On this particular project, the customer voiced the idea to me that he would like fog lights on the front of his '67 Camaro that was already in my shop for the install of Holley fuel injection, subframe connectors, ladder bars, rear diff repair, rack and pinion steering, engine freshening, etc. He said that he was fond of the '69 Camaro's front valance with the round marker lights, and knew that a fog light conversion was available for a '69 after seeing them in an issue of Hot Rod magazine. I decided to to preserve his factory '67 RS valance in case he changed his mind, and started by ordering a new '69 Valance, and a new '67 base model Camaro valance (no marker light holes to fill). I laid out the cuts so that the lights would be in the exact same location on the '67 as the '69. I also cut out and moved over the the finished part of the opening from the center so that the opening for the bumper brackets would look factory and finished. After slowly welding the now 5 pieces together to minimize warpage, the valance was metal finished and prepped for paint. The back side was prepped and undercoated, and the front was sprayed in-house with color-matched to the car PPG black pearl base coat, and ALSA clear coat. I then installed the foglights, which I obtained directly from Morris Concepts, who had discontinued them, but were nice enough to sell me a pair still on the shelf in the warehouse. I then installed the Valance, bumper brackets, bumper, and wired the fog lights through a relay triggered by a vintage looking switch mounted discreetly on the Camaro's dash. I'm currently finalizing a rework of the hood latch release, (the original setup would not work with the new valance) and I will post an update soon showing how the bumper looks and how the new hood latch release works.
This Patina'd Model T hot rod project came in for a top chop and roof insert to match the already shortened windshield frame the owner had for it. Our first step was to square up the body as much as possible from corner to corner and make sure it was level and securely mounted to the frame. Temporary bracing was welded in to make sure it stayed that way when the roof was cut free. Then, after ascertaining just how much to cut by measuring the windshield frame, we laid out the chop and began cutting. Care was taken to maintain a rear window size that was proportionate to the side windows, as merely cutting evenly on all four sides would have resulted in a mail slot rear window that would be very hard to see through. after cleaning up the cut seams, we started tacking the roof back on slowly and carefully to minimize warpage on the 94 year old sheet metal.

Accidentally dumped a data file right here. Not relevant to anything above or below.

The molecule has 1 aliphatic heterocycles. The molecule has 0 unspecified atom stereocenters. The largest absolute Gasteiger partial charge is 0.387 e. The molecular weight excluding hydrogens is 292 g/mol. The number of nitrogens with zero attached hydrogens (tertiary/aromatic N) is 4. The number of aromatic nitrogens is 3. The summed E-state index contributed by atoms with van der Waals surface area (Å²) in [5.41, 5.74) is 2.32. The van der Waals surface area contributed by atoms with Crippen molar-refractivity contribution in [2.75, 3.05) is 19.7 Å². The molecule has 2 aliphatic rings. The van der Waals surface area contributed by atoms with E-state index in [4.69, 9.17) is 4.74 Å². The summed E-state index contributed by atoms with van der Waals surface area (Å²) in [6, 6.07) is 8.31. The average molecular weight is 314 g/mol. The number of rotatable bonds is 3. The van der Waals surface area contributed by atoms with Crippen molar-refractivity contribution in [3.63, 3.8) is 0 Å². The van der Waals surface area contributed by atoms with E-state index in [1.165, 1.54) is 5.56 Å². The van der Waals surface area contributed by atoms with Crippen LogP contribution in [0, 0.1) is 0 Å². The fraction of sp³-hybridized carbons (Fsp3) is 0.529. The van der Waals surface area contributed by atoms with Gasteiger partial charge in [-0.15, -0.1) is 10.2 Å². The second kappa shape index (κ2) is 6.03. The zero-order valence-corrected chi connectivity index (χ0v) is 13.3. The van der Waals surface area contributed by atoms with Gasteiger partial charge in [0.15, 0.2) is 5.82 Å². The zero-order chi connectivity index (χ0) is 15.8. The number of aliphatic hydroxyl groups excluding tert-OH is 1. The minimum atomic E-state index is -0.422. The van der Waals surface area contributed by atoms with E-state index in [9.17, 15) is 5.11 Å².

The window openings on the doors and quarter windows required significant reworking to flow back together properly, and the body required two relief cuts by the rear window to meet back up properly. After everything was securely tacked back together, the roof insert (from an early 1960's Ford Station Wagon ) was cut out large with the plasma cutter, then slowly cut down to size after being fit and squared up to the car. The Visor was massaged and blended into the roof. Then everything was finish welded, ground smooth, planished, and made as nice possible in bare metal as the car will stay patina'd and the owner has no immediate plans for paint.
We're currently mounting the pedals, steering column, steering box, and other necessities. I'll post an update about that soon.
This 2007 Shelby GT came in with faded black factory paint, and some prior poorly repaired damage to the passenger rocker panel and door. After properly repairing the old damage and prepping the rest of the car for a repaint; including a new hood and front fascia, it was shot in the factory shade of black. Next, custom stripes were laid out on the hood, roof, trunk lid, both fenders, and both doors to mimic some old decals brought in by the customer. The first layer was shot in a metallic silver, followed by back taping, then a translucent candy red. Afterwards, the entire car was sprayed with multiple layers of clear to sufficiently bury any paint lines, then wet sanded and buffed to a nice finish.
If you read the last blog post, you'll recognize the Cobra. This time around, we decided to wake up the all original but otherwise low mile 302 HO. The first order of business was deciding wether to stick with the stock fuel injection, and just have it tuned, or swap it out completely. The customer wanted a more retro look, as he tended to avoid opening the hood at car shows, as the stock setup wasn't much to look at, and kind of looked out of place in a Cobra. But he also wanted to maintain the ease of use and reliability offered by fuel injection. Holley's Sniper Injection fit the bill perfectly. Modern EFI disguised like an old carburetor at an affordable price. The first order of business on the performance side was to remove the stock intake manifold, valve covers, camshaft, and valve springs. A Ford Racing Camshaft with .512/.512 lift was installed, a significant gain over the stock specs of .444/.444. Next, Crane beehive valve springs and retainers were installed to handle the now increased valve lift. Then, a polished Weiand Street Warrior dual plane intake was installed in preparation for the new fuel injection setup. in the process of installing the intake, the factory EGR crossover pipe on the cylinder heads was deleted, along with the smog pump. A smog pump delete Pulley was installed in its place. Next, the factory wiring harness was pared down to only include the wires necessary for the gauges and the new injection. new -6AN fuel lines were fabricated and connected to the stock fuel lines on the frame rail, a fuel pressure test verified that the stock fuel pump was more than adequate for the Sniper injection. After a not insignificant amount wiring; including tapping into the stock electric fan relays so the sniper can control them, and some initial tuning on Holley's free Sniper tuning software, the car fired up immediately and settled into a nice idle, with a noticeable rumble now thanks to the new cam. The first and only test drive before fresh snow fall consisted of mild driving and tuning for the first half hour, then a couple pulls that verified a significant increase in acceleration, and a now noticeable lack in traction through the first two gears. The throttle response is quick and crisp, and it ran well under all circumstances. Once the snow melts of again, it will receive a bit more tuning, then a return to its owner.